When I was young, my understanding of the world often took me no further than what went on inside my house and on my street. The bike I owned, the friends I played with, my parents, my siblings -- I thought that all of this was the experience of everyone, not just me. If I experienced it, the whole world experienced it.
Saturday mornings were a favorite time. That was the morning I would get up early and watch cartoons. Speed Racer, Honk Kong Phooey, Land of the Lost, Underdog, Scooby Doo, Super Friends… I even remember the commercials. I learned how bills are passed and the difference between adjectives and verbs. I learned about the larger world from a segment called “In the News.” It would start off with a drawing of a rotating globe comprised of latitude and longitude lines and it was accompanied by this funky synthesized xylophone/piano-like music. Then the narrator would announce “In the News…” and off I would go to some place quite far from my neighborhood. As a child, it was all vaguely engaging but mildly disconcerting. The stories were weird. Off-putting. What did I know? The color brown. Malnourished kids. Farms. Third-world countries. I was a child. What did I know? Then, when was it? Late morning or early afternoon? Creature Double Feature would be on. Swamp creatures, Godzilla, men with x-ray vision, vampires, giant insects attacking villages, invading aliens. God, I couldn’t get enough of it. After I had my fill, I went out into fresh air, friends, daylight, and I played. Saturdays were wonderful.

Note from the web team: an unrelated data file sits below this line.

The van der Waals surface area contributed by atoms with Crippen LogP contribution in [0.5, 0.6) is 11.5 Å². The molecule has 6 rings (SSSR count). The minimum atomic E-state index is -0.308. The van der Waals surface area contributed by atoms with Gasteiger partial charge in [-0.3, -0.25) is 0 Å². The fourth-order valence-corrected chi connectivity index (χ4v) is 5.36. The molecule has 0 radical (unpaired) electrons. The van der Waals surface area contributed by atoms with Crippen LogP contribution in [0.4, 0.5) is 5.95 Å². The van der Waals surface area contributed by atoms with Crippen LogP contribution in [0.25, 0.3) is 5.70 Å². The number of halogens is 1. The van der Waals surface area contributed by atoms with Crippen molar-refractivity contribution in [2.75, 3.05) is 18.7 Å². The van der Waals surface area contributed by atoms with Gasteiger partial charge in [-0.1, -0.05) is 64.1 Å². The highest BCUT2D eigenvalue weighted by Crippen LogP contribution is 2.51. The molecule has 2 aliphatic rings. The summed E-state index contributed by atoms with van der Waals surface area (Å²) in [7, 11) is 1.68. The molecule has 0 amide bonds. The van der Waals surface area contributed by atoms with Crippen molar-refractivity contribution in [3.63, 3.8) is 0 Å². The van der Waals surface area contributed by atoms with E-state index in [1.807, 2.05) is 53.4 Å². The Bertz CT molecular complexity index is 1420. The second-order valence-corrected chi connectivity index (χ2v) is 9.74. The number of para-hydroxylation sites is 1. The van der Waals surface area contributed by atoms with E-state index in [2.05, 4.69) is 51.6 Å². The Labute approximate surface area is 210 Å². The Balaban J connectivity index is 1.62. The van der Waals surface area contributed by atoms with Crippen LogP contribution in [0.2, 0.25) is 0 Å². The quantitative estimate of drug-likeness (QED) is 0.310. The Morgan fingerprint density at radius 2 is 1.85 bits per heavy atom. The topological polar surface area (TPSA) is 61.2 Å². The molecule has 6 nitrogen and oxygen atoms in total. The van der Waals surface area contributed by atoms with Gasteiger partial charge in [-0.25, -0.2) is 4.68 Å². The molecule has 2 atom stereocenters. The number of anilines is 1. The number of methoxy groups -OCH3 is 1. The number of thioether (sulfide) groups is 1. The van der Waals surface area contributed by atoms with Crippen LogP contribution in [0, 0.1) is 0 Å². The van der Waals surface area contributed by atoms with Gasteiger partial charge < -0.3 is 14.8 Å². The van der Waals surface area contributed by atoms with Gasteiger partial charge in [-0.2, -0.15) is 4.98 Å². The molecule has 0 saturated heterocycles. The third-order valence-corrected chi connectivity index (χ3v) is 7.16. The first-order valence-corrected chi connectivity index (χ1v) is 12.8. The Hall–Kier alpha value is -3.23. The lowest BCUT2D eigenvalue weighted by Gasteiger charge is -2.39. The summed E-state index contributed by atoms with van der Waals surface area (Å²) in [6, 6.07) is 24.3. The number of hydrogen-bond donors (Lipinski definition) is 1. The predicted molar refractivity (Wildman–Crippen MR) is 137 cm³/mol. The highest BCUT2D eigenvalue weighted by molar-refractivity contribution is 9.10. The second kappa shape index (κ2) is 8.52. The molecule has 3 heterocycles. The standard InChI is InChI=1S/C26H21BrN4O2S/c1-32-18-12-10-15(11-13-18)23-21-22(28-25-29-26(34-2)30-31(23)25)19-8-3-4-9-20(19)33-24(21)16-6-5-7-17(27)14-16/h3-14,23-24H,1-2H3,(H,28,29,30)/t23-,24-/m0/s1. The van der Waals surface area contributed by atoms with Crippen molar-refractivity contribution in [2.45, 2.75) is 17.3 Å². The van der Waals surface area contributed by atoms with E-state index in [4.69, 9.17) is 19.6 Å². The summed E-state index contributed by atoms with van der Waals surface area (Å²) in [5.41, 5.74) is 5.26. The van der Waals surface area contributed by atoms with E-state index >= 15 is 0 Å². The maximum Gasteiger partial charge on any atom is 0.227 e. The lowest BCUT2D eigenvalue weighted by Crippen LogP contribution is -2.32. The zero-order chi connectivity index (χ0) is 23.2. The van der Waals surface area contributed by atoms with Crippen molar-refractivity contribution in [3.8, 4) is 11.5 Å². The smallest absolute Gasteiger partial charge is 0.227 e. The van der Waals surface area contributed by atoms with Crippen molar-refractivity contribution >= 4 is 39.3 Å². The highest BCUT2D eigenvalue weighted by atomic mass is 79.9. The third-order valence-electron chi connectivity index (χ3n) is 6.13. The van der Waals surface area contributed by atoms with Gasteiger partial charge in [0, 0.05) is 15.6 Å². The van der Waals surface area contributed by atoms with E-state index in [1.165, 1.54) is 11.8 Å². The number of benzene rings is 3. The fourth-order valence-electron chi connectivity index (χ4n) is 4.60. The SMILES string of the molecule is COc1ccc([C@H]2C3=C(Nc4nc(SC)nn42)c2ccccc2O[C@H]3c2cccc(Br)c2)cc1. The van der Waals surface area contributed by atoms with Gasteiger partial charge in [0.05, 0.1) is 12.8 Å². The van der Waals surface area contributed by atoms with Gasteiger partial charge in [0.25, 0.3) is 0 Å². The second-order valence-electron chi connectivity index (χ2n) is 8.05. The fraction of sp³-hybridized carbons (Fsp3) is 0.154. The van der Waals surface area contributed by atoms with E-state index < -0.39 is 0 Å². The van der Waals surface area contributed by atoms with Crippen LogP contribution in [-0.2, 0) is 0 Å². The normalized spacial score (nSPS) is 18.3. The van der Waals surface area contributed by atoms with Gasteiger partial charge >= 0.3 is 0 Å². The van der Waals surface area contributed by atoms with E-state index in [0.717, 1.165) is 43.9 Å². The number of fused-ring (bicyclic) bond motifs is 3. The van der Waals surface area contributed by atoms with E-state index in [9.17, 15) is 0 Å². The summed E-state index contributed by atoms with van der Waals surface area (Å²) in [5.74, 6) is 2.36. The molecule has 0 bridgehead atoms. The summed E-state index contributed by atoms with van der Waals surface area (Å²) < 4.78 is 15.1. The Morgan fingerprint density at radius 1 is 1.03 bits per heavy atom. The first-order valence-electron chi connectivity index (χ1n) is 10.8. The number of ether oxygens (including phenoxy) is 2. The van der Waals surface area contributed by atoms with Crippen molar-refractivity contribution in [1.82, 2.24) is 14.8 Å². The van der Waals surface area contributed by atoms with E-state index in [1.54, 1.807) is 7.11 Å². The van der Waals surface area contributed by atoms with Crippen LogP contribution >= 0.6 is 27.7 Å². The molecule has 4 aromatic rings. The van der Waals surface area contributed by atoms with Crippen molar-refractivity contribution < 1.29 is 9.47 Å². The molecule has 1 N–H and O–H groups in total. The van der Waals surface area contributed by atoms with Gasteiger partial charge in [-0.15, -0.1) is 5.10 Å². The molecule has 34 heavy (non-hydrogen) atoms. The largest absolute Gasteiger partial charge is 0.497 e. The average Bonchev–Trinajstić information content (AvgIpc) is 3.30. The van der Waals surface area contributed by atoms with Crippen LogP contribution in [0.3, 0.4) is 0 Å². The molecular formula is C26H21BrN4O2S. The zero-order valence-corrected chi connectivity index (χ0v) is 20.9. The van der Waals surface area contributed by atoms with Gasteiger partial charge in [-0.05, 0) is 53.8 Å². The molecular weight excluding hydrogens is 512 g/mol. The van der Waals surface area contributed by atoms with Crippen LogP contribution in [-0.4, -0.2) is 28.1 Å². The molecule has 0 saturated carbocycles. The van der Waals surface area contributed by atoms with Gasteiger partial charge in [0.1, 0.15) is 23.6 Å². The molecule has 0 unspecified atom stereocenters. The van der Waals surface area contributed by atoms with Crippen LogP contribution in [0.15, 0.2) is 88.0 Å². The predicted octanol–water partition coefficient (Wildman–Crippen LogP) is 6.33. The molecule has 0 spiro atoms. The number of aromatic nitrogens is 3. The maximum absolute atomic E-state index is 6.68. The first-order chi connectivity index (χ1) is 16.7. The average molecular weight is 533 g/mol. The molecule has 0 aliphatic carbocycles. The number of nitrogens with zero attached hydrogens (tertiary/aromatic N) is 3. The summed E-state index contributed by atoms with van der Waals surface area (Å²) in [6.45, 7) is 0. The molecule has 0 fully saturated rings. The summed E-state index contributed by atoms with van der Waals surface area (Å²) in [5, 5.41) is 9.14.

One day I found myself at a friend’s house having lunch. His mom was fixing us peanut-butter and jelly sandwiches and she sliced the bread diagonally. My jaw hit the counter. What was this? Amazing. Was it still edible? Up until that point I had only known the Parthenon-like rectangular way to cut a sandwich. This was revolutionary. “In the News” was beginning to look a little less mysterious.
But to this day I can walk into a stranger’s house and be a little frightened at the way they do things. For years, I had no idea what a hamper was. Growing up, our family chucked all our laundry into the downstairs bathtub. I thought everyone did this. The first time I saw a hamper in someone else’s house I thought it was for garbage. What does a child know?
My mom once sent me into the store to by Soapine. Fine. I went in and asked the lady where the Soapine was.
“Soapine? What’s that?”
“I don’t know. My mom just asked me to get Soapine.”
“I’ve never heard of it. What is it?”
Who is this lady who doesn’t know what Soapine is? Am I still on planet Earth? At the same time, I was irate at my Mom for sending me into a store to purchase a product that did not exist. Turns out Soapine was the brand name of a laundry detergent my Mom grew up with, but it hadn’t been made in 20 years. My Mom just used the term Soapine to refer to any laundry detergent. I’ll end it there.